Remarks by Dr Ng Eng Hen, Minister for Education and Second Minister for Defence, at the Press Conference on Teaching of Mother Tongue Language on 11 May 2010

There were strong reactions to my interview three weeks ago. Today, I will clarify any misunderstanding by outlining more fully what MOE’s plans are regarding Mother Tongue Languages (MTL). I will make the following points:

  • MOE is not reducing the weighting of MTL in PSLE. I believe that MTL are important to all Singaporeans and to our future.
  • The MTL Review Committee’s goal is to maintain our bilingual policy, not weaken it. The Committee has some initial ideas, which I will outline.
  • The review must cover the exam system. It is a critical piece that complements the other initiatives to strengthen MTL teaching.

In my interview, I said MOE was looking at options to address the over-emphasis on exams, where “MTL counts for so much in the PSLE.” Singaporeans became concerned that MOE was proposing to reduce the weighting of MTL in PSLE. This is not the case. The MTL Review Committee has not proposed any change to the PSLE scoring system. But I should have chosen my words more carefully and apologise for creating that wrong impression.

Despite the misunderstanding, the outpouring of support for MTL teaching to remain a cornerstone of our education system is gratifying. MOE shares this same goal. This is the reason why I appointed an MTL Review Committee headed by DGE to set a road map for the next 10 to 15 years. We need to start now, because their recommendations will take many years to implement. We have to take into account the changing language environment and the wider spread of language backgrounds and abilities among future cohorts of students.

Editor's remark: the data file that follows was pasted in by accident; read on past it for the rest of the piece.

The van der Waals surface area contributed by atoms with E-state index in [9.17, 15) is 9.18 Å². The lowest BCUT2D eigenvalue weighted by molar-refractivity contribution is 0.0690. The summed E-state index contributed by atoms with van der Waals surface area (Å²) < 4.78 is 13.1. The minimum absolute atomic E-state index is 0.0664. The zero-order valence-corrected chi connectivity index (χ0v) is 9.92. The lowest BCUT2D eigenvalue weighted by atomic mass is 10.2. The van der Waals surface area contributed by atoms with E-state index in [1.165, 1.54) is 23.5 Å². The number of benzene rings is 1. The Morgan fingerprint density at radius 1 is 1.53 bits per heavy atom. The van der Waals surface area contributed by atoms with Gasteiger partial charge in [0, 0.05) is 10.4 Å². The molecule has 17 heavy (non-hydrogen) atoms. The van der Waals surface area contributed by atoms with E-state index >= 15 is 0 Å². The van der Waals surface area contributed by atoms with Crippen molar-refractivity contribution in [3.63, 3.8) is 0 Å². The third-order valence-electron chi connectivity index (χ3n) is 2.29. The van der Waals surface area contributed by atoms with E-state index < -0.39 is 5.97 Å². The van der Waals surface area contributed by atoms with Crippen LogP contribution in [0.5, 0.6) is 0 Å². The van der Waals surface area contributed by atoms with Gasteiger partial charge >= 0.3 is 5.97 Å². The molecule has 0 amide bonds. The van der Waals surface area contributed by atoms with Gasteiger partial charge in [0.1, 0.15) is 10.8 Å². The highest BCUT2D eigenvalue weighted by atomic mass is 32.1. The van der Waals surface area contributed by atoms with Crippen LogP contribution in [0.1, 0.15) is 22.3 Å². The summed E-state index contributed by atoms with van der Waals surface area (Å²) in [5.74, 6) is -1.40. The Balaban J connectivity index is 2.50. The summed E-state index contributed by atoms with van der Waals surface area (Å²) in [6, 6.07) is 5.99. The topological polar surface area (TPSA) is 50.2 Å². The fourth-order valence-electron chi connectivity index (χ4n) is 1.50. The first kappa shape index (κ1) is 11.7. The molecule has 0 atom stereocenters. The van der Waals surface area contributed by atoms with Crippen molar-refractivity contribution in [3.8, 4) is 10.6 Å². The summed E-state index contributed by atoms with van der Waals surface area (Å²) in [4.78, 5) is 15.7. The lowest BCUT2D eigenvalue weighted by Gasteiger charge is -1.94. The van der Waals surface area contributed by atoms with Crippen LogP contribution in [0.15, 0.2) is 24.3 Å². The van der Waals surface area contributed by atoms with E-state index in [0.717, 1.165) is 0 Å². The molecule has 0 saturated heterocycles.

DGE’s Committee has been studying best practices around the world. All their studies confirm this essential point: to be effective for a broad spread of students, language teaching should aim to produce proficient users. This means teaching students to communicate with others, listen and read with understanding, and present in spoken and written forms. We have to make their learning relevant in different real life situations. This is the first requirement before the language can transmit heritage and cultural values, which we also wish it to do. To be more effective in our MTL teaching to all students, both strong and weak, we therefore have to change the way we teach, examine and grade our students.

Two general directions are clear. First, we need more differentiated teaching—i.e. teaching different groups of students to the appropriate levels. Students who are weaker in MTL will benefit from this. Second, our system needs to be more proficiency based—i.e. geared to recognise and reward students when they attain specific proficiency levels. For example, China’s HSK is one such system of proficiency levels. (A description of HSK proficiency levels is provided in the Annex).

This new approach will need more resources. We will need better teacher-student ratios, which means recruiting more MTL teachers. In-service teachers will need retraining. The curriculum has to be expanded with new textbooks and more IT modules and other digital resources.

Our exams must also change. I shared what parents and teachers said, “If your assessment system doesn’t change, even if you change teaching methods, it’s unlikely to achieve the goal of making MTL more functional, more usable, more alive for the student”.